Encourage residents to role-play with one another or faculty members. This allows residents to observe their own conduct and thought processes while communicating, says Murphy. During the exercise, they should self-evaluate their skills and seek feedback from their partners.
"Tell residents to pay attention to their own emotional response to delivering the bad news, so they are more aware and prepared when communicating it to the patient," Murphy says.
If residents struggle with communicating the bad news, program directors and/or faculty members should:
- Advise on how to handle communicating the message
- Provide information on resident support groups that discuss issues such as breaking bad news to patients
- Encourage residents to address the mental toll of caring for sick patients by speaking with their religious or spiritual leaders, such as priests or rabbis
Another area newer residents face, requiring similar preplanning steps to effectively communicate, is advanced care planning. See below for a checklist on steps for successfully communicating advanced care planning.
Tips to encourage peer-to-peer communication
The beginning of the academic year is the best time to reinforce essential communication skills with new residents: namely, how best to communicate with peers and attending physicians.
First-year residents often hesitate to speak up when they do not understand a critical piece of information a peer is giving them or instructions from an attending physician. Consider the following tips to give junior residents a voice on the floor:
Rules for e-communication
With smartphones, tablets, and email, residents have many ways to communicate without ever being in the same room. Program leaders should develop policies outlining rules and guidelines for social media and electronic devices and present them to new residents at the start of the academic year, says Murphy.
Begin by teaching residents the first and golden rule of email: Every email sent is permanent, discoverable, and can be used as evidence in court. Although most residents are most likely well versed in how to use the email system, explaining the legal consequences of sending unprofessional email can open eyes.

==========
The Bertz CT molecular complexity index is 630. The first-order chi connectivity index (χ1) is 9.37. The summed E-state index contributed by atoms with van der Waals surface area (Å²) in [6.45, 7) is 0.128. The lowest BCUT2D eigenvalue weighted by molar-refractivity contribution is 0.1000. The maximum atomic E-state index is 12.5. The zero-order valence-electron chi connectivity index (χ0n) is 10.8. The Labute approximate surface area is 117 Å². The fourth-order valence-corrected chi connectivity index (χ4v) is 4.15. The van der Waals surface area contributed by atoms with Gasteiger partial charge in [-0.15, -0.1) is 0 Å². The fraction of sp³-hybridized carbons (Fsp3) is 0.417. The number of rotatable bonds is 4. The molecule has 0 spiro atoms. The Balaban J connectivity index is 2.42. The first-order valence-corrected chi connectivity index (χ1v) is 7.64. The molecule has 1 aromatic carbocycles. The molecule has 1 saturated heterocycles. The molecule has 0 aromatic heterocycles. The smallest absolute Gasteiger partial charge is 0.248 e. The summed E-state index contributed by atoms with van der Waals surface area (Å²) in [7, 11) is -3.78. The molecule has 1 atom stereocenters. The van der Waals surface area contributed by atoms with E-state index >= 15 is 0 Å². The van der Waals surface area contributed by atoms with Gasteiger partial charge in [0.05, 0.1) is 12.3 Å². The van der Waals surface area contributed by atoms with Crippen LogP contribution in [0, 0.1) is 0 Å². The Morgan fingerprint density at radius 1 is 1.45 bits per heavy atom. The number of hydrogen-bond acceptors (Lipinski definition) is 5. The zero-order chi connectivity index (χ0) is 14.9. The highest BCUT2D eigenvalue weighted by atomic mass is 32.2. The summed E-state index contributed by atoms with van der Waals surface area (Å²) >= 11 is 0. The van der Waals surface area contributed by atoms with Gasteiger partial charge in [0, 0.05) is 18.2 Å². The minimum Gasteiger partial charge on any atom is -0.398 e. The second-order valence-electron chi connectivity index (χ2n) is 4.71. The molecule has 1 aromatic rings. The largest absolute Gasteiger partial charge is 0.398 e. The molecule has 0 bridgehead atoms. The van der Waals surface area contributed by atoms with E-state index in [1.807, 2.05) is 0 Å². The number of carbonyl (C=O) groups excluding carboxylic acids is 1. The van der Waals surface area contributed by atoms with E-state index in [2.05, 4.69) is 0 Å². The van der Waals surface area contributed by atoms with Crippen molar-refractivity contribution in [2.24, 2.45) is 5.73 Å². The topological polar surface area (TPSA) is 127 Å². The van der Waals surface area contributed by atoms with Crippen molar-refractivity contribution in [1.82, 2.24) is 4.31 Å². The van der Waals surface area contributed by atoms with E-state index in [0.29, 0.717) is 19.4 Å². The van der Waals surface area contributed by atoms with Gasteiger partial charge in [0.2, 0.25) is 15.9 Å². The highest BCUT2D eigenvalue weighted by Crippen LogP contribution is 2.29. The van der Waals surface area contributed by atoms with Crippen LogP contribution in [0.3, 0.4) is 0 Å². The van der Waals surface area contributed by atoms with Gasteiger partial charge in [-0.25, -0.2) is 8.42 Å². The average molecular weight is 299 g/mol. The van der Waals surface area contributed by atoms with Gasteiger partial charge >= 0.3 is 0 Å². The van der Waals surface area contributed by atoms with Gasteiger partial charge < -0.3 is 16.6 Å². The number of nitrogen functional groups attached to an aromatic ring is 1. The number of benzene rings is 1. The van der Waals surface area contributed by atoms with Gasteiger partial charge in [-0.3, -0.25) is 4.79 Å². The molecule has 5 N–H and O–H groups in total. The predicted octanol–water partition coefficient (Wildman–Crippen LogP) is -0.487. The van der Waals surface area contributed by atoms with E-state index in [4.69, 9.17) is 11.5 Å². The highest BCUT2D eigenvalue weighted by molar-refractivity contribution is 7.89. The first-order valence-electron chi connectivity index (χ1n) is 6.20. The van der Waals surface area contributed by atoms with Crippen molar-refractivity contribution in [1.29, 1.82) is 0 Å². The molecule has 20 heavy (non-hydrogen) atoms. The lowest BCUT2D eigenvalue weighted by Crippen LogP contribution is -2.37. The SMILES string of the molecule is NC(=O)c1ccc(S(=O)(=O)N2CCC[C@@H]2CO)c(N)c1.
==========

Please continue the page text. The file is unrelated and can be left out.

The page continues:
Explain that every email used by the hospital system is backed up on servers and can be used in court years after they are sent. Remind residents that forwarding emails to unintended parties is more common than they might expect, and it can lead to consequences.
Emailing a patient is a matter of legality as well. Any email a resident sends to a patient is automatically part of the patient's record. Faculty members should review all email communications a resident has with a patient prior to sending the email, says Martin.
Clearly define the situations in which email is appropriate. For example, when communicating a large volume of information to other colleagues, an email serves as useful review, especially if a physician or another resident must recall the information days later, such as at an office follow up visit after a hospitalization.
Social media is another helpful tool for which program directors need to set guidelines. Educate residents on the professional implications of posting information to social media sites. Review hospital policy as well as necessary security settings for each social media site-these may not be settings that social media users have used on their personal pages, says Martin.
"Social media is second nature to this generation of residents. Without guidelines, they may overlook the importance of communicating professionally," she says.